Here in Canada, it’s not an election year (yet) and where the candidates stand on issues of technology haven’t really been made a matter of policy. But the Conservatives do let action, or lack of it, speak louder than their words. The government’s speak-no-evil, hear-no-evil strategy to the abuses companies like Rogers, Bell and Telus heap onto Canadians when it comes to cell phone rates and traffic shaping online are well known. The Conservatives (and the Liberals) have also put forth some exceedingly ill-informed proposed bills on copyright legislation that could have been written back in 1998, considering how out-of-touch the bills are with the average citizen. Or is it just bending over backwards for big multinational conglomerates?

In any case, getting people interested in technological issues as a matter of policy is hard. Most people generally don’t care about government activities unless the affairs of government directly affects them, positively or negatively, or if there’s scandal involved. And considering the vast, vast, vast majority of people interested in issues of technology aren’t exactly known for their overwhelming participation in the democratic process (i.e. youth), it makes sense the Conservatives and Liberals don’t care much about technology or passing informed, well-considered legislation.

I-PATRIOT ACT

In today’s climate of fear and defensive posturing that governments around the world seem locked into, there’s nothing more potentially unnerving than an unpredictable, far-reaching conduit in which ordinary citizens are tapped into. That, my friends, is of course the Internet.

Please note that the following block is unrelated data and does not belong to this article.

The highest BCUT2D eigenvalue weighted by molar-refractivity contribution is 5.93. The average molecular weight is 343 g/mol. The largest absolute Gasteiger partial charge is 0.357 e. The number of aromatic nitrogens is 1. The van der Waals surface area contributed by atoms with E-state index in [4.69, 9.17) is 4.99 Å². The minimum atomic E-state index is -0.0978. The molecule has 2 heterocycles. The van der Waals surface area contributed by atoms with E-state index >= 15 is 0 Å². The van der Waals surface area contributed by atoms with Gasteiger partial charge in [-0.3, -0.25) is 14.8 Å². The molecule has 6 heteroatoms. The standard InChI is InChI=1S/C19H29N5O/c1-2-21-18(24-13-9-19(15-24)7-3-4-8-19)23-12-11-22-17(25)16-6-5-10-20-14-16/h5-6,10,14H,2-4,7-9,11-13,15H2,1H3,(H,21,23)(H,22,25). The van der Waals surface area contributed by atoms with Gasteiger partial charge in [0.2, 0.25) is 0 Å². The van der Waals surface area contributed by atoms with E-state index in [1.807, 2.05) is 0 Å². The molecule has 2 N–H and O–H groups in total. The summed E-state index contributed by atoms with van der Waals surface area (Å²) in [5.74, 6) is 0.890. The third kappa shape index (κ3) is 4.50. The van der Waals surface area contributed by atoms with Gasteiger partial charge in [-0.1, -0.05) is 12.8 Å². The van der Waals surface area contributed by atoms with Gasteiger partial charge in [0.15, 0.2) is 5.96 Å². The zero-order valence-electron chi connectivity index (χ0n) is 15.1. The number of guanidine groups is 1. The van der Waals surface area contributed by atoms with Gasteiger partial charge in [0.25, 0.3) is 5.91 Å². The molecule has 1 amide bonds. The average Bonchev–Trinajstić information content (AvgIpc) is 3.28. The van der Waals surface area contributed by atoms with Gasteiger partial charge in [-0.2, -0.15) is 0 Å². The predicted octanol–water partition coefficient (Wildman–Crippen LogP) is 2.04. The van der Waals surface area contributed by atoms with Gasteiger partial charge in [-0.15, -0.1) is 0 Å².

In case anyone remembers the aftermath of 9/11 and all the legal, political and military pivots that effectively turned America into The United States of Paranoia (albeit before Iraq, Katrina, the Recession-Depression that’s starting, extraordinary rendition, CIA-approved torture tactics… does it ever end?), there were two little bills that changed America forever: The now-infamous Patriot Act and Patriot Act II.

Well, consider the nature of government when it comes to encroachment of powers. Governments will sometimes use events (read: 9/11) as catalysts to enact legislation that would be inconceivable under normal conditions. Of course, no one would ever assume a government would conduct a false flag operation to justify certain actions in government, right?

Of course, smart men like Lawrence Lessig know better. Lessig – a man far more capable of formulating reasoned, sensible government policy than government mandarins – spoke at this year’s Brainstorm Tech conference about “an i-9/11 event” that could enable the U.S. government to completely change how the Internet works in America (and really, how the world accesses the Internet too).

We’re talking the whole hog of totalitarianism here, folks: Internet ID cards to govern where, when and who goes online; massive, overarching social tracking technology; blocking and filtering of web sites in public forums like libraries (!) that mysteriously don’t fall in with mainstream-approved readings; vast spy databases – the list goes on and on and on.

Don’t think for a moment this isn’t possible. Nobody saw 9/11 coming and look what happened there. What if a huge cyberterrorist attack – we’re talking a monumental, Denial-of-Service-Attacking, data eliminating, shit hits the fan bad – happens in a major American city or the entire East Coast? It doesn’t even have to be al-Qaeda-led, either. Hell, when you consider all the unsettling, questionable aspects of 9/11, you don’t have to look too far to wonder exactly who benefits from this kind of cyber law.